Design tools tackle big-data challenge

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Mazda used MathWorks tools to design and calibrate its Skyactiv engine.


Design and validation processes that include modeling, simulation, and hardware-in-the-loop testing are creating larger and larger volumes of data, making it more challenging for engineers to analyze and understand the nuances of their designs. Tool providers are ramping up their efforts to help these designers manage data.

Understanding the growing amount of data was an issue that popped up in many areas during the recent 2012 SAE Convergence conference. Even a keynote speech on IBM’s Watson computer that gained fame by beating humans in “Jeopardy” included a comment about the vast amount of data that’s being generated today.

“Ninety percent of the data available now has been created in the last two years,” said Rob High, CTO of IBM’s Watson computer program.

Tool providers on the show floor demonstrated technologies designed to help engineers get the most from the data they create. For example, dSpace showed off its Synect data management tools for model-based design.

“Complexity is rising, so there’s a greater need to manage data at the back end,” said Mahendra Muli, New Business Development Director at dSpace. “There’s a big tool chain around model-based design, so there are a lot of data types. We’re making it easier for users to find and manage data.”

At Convergence, Mazda divulged that it used The MathWorks tools to develop and calibrate its Skyactiv engine technology. The company said it couldn’t achieve the performance and fuel economy ratings without using model-based design.

“Finding an optimal calibration setting in a search space of five or more dimensions is difficult even for experienced engineers, so we could never be certain that we had found the best possible settings,” said Shingo Harada, Assistant Manager at Mazda.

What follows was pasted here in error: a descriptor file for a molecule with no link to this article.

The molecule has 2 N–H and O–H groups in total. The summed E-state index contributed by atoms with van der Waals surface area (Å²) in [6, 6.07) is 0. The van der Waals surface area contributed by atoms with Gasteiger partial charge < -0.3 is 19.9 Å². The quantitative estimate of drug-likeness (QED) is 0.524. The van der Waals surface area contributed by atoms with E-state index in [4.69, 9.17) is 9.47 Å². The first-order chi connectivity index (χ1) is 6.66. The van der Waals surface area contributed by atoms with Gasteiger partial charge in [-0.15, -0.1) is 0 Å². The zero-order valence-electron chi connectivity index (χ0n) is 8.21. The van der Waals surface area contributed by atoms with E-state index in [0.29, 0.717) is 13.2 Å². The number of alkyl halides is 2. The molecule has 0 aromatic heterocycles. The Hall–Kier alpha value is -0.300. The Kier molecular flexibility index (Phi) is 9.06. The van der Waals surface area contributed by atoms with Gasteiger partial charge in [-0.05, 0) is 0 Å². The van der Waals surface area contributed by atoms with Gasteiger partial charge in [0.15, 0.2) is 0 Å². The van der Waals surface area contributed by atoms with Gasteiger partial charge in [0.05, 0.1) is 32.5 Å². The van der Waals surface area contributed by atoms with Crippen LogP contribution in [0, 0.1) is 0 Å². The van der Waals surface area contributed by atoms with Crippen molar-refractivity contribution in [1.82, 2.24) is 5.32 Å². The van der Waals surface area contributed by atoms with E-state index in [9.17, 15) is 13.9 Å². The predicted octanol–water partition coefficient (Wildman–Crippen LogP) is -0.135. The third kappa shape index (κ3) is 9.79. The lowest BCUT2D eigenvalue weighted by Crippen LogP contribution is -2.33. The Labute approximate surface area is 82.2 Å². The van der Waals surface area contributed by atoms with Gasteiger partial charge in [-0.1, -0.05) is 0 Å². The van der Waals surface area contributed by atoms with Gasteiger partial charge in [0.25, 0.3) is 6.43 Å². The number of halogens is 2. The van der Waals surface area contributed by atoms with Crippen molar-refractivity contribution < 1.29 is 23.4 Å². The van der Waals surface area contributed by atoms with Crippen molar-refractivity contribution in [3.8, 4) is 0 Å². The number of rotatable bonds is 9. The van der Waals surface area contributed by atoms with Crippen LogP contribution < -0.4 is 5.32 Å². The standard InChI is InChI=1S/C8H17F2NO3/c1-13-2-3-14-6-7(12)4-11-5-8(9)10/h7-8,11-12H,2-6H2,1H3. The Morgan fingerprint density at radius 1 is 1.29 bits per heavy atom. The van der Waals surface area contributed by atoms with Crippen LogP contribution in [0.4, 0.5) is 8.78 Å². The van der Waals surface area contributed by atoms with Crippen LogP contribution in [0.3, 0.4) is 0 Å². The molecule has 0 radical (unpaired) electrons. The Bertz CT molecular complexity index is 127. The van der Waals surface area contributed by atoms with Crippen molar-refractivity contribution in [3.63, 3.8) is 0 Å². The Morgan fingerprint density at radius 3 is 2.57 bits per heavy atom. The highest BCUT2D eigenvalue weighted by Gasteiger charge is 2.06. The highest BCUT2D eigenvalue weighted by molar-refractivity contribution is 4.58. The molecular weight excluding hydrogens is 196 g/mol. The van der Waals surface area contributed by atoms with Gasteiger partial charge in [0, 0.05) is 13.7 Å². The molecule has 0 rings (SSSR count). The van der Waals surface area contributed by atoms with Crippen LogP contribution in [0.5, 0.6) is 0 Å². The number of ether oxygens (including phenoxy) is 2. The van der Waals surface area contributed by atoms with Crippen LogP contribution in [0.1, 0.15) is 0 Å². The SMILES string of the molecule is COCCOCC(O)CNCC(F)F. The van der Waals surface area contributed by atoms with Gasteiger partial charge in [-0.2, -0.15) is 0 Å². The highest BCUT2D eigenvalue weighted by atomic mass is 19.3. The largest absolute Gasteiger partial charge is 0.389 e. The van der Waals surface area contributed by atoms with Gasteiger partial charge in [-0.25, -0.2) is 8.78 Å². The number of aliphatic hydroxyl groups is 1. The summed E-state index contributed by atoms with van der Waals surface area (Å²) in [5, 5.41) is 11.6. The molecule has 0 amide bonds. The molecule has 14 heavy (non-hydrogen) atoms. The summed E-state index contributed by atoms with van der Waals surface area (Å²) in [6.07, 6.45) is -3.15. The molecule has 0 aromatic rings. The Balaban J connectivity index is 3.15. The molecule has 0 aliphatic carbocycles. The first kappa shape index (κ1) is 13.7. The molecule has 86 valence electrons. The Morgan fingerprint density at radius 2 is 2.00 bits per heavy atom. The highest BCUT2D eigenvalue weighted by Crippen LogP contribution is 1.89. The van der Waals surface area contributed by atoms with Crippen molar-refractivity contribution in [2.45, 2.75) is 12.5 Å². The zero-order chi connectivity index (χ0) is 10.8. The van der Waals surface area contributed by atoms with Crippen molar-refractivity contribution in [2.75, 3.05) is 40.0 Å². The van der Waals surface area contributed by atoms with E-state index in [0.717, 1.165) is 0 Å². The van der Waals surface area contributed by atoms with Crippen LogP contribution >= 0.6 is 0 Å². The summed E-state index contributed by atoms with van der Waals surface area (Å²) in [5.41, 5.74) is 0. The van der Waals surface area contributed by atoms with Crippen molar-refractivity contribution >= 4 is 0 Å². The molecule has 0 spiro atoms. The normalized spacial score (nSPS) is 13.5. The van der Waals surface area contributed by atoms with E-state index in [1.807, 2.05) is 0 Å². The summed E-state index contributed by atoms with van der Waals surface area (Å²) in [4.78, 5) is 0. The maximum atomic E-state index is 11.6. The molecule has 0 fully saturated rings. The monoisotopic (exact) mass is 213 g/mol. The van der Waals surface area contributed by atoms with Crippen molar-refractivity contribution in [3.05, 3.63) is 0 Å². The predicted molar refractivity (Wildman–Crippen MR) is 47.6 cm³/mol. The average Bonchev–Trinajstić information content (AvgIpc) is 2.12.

“Models let Mazda see more of what was happening inside the engine,” added Wensi Jin, Transportation Industry Manager at The MathWorks. “Once they collected the data, Mazda needed to calibrate the system with a model-based calibration toolbox.”

Other companies are also beefing up their efforts to help engineers manage the huge volume of data that is created when complex systems are run through many iterations of tests and simulations.

“Our latest version adds a lot to help engineers search through data,” said Marcella Haghooie, Senior Field Applications Engineer at Applied Dynamics International. “There are new ways to compare results and compare results from different runs.”

Some companies are partnering to ensure that users will have compatible tools that complement each other and help engineers do more tasks in compatible environments. That can eliminate some of the challenges that come when tools create data in different formats.

“We are working with IBM, including our test products with their Rational software development platform, so users can have end-to-end quality management,” said Noah Reding, Automotive Product Manager at National Instruments.

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